Pretty much every reference out there to VS Extensibility begins with an explanation of the various ways you can extend Visual Studio, and this blog will be no exception to that tradition. :-) What you really need to ask yourself before you dive into extending VS is “what do I want to add to the IDE”? Hopefully, your great new idea for turning VS .NET 2003 into your ideal development environment falls into one of the following scenarios:

  1. I do this same task over and over again and VS doesn't have any shortcuts to do this (or this series) of tasks.
  2. I want to programmatically control the IDE or access various functions/settings behind the scenes in my code.
  3. I want to create my own wizard to set up projects or perform tasks for me in the IDE
  4. I want to add my own language, project system, and/or editor to the IDE.

If you answered 1 or 2 above, you can probably look into writing Macros for accomplishing your task. Depending on exactly what you require, an add-in might be more appropriate with choice 2 since they are easier to distribute if you want to hide your source code. If you answered choice 3, add-ins are the way to go since they allow you to create a custom wizard. (If the above options didn’t help you decide, also be sure to check this page out.) For more information on Automation (Macros) and Add-ins, I would suggest some of the following resources:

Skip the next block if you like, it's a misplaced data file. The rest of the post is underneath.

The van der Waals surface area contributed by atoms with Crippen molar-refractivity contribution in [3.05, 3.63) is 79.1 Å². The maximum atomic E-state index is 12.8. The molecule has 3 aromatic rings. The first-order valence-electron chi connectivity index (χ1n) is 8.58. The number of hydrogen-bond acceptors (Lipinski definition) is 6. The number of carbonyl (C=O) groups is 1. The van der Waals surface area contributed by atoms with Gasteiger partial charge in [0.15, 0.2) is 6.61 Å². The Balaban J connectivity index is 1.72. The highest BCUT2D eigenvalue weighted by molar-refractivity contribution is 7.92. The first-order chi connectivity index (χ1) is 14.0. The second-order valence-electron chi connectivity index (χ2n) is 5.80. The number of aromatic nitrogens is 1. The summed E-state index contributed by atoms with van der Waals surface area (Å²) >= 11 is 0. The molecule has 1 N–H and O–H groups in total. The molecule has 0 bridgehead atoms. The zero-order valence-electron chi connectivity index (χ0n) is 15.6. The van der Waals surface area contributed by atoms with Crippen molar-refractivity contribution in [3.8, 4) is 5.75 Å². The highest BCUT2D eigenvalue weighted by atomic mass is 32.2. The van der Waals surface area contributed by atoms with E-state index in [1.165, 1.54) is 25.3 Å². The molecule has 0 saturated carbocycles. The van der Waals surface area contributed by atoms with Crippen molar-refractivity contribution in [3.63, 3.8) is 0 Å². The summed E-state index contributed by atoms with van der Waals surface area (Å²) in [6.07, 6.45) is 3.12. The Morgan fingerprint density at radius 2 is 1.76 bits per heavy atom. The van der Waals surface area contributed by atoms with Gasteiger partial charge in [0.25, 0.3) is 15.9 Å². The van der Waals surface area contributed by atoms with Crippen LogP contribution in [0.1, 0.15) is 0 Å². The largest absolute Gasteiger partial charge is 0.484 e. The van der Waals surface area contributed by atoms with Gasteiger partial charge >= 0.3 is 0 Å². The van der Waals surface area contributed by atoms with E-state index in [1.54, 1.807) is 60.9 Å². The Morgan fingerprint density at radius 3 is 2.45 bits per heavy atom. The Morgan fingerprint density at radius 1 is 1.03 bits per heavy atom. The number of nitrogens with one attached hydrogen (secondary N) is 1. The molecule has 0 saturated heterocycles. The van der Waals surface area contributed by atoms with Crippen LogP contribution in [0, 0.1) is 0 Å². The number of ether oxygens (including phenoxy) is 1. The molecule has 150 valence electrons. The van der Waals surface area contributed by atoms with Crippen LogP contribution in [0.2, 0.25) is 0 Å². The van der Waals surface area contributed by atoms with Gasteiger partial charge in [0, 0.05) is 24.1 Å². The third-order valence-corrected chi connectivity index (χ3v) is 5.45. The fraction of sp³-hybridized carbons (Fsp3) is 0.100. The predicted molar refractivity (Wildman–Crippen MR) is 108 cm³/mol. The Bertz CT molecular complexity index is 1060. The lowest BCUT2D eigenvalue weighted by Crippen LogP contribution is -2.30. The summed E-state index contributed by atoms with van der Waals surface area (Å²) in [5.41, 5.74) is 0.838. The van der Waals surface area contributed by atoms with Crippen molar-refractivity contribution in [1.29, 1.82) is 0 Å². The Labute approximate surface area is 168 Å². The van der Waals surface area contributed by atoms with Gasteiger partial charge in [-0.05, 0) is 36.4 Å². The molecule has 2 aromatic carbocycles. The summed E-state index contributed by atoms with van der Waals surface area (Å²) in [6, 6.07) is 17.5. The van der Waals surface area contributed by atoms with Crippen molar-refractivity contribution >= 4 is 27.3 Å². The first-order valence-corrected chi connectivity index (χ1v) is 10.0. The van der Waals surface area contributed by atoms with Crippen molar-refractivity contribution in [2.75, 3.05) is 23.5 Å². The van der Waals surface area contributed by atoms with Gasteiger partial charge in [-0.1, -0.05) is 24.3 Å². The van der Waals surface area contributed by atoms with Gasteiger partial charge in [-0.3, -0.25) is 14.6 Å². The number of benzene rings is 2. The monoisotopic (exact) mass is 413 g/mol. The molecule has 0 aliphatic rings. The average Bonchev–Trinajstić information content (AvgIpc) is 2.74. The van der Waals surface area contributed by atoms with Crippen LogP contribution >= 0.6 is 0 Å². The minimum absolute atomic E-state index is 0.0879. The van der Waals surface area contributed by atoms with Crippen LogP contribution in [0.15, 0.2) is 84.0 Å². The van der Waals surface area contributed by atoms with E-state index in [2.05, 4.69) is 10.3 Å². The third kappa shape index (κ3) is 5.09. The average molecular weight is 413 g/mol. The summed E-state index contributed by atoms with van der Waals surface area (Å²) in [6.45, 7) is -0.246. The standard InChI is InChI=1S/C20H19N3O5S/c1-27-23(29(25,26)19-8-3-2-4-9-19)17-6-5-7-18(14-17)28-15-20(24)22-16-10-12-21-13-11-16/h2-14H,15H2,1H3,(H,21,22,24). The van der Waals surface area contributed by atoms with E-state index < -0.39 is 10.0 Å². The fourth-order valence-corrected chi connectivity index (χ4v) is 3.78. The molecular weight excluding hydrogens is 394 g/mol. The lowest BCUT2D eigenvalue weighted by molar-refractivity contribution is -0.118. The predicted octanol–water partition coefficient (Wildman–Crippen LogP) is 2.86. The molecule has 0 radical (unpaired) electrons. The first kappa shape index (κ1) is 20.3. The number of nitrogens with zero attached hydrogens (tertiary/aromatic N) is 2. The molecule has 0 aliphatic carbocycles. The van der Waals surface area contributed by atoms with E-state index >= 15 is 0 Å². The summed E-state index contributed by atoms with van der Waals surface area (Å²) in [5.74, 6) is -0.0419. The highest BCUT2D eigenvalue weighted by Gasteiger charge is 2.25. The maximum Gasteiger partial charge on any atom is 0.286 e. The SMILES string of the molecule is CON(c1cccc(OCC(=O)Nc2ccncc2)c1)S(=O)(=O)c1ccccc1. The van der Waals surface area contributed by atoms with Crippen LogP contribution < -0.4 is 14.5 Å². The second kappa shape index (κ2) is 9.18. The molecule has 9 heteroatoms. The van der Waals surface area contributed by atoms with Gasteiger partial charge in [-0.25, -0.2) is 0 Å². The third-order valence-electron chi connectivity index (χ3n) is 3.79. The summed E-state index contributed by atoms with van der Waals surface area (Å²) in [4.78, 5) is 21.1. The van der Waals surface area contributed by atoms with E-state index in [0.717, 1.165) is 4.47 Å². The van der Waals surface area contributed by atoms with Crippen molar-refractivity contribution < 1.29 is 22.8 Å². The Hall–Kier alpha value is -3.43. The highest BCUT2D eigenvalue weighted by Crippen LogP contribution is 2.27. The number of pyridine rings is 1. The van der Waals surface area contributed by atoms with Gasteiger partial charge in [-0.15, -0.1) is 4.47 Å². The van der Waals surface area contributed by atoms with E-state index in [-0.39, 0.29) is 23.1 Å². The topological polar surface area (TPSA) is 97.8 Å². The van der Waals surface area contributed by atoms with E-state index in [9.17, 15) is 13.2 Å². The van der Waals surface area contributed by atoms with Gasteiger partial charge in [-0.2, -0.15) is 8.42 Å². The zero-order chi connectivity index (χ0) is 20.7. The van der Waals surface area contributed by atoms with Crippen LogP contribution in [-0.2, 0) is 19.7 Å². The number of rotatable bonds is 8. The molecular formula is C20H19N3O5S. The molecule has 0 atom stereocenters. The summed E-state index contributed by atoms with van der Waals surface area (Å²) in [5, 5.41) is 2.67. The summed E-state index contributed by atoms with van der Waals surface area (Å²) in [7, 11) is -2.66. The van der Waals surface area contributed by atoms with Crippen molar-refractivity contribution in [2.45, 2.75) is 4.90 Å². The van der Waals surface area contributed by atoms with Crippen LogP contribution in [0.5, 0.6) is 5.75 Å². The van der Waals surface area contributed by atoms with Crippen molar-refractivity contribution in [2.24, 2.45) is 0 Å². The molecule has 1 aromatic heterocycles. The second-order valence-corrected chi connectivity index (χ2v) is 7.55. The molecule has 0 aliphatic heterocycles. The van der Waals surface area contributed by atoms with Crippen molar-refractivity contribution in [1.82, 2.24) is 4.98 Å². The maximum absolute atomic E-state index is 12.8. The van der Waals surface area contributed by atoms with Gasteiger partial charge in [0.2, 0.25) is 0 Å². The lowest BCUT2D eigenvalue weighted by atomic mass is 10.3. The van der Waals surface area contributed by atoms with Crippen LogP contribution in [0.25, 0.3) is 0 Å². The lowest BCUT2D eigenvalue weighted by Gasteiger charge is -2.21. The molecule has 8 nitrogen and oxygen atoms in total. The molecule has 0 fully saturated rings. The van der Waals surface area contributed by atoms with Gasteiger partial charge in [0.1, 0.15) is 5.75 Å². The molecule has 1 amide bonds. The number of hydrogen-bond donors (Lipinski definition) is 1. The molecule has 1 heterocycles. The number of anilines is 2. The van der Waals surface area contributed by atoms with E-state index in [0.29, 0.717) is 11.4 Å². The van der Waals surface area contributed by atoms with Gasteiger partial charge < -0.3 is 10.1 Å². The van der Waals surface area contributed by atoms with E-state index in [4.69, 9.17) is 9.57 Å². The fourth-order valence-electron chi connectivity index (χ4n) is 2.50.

• Inside Visual Studio .NET 2003
    • This book is the bible on writing macros and add-ins for Visual Studio. If you plan on doing any of the macros/add-ins oriented tasks above, this book is well worth your investment.
  • Craig Skibo’s Weblog
    • One of the authors of the above mentioned book, Craig is a very knowledgeable developer here at Microsoft, especially when it comes to all things VS.
  • Visual Studio .NET 2003 Automation Samples
    • A great collection of free macros, add-ins, and wizards to help you learn the DTE and what you can do with Visual Studio Extensibility.

If you answered choice 4, welcome to the wonderful world of VSIP! I’ll be posting more in the future on getting started with VSIP and hopefully answer some of the questions you may have with writing your own packages.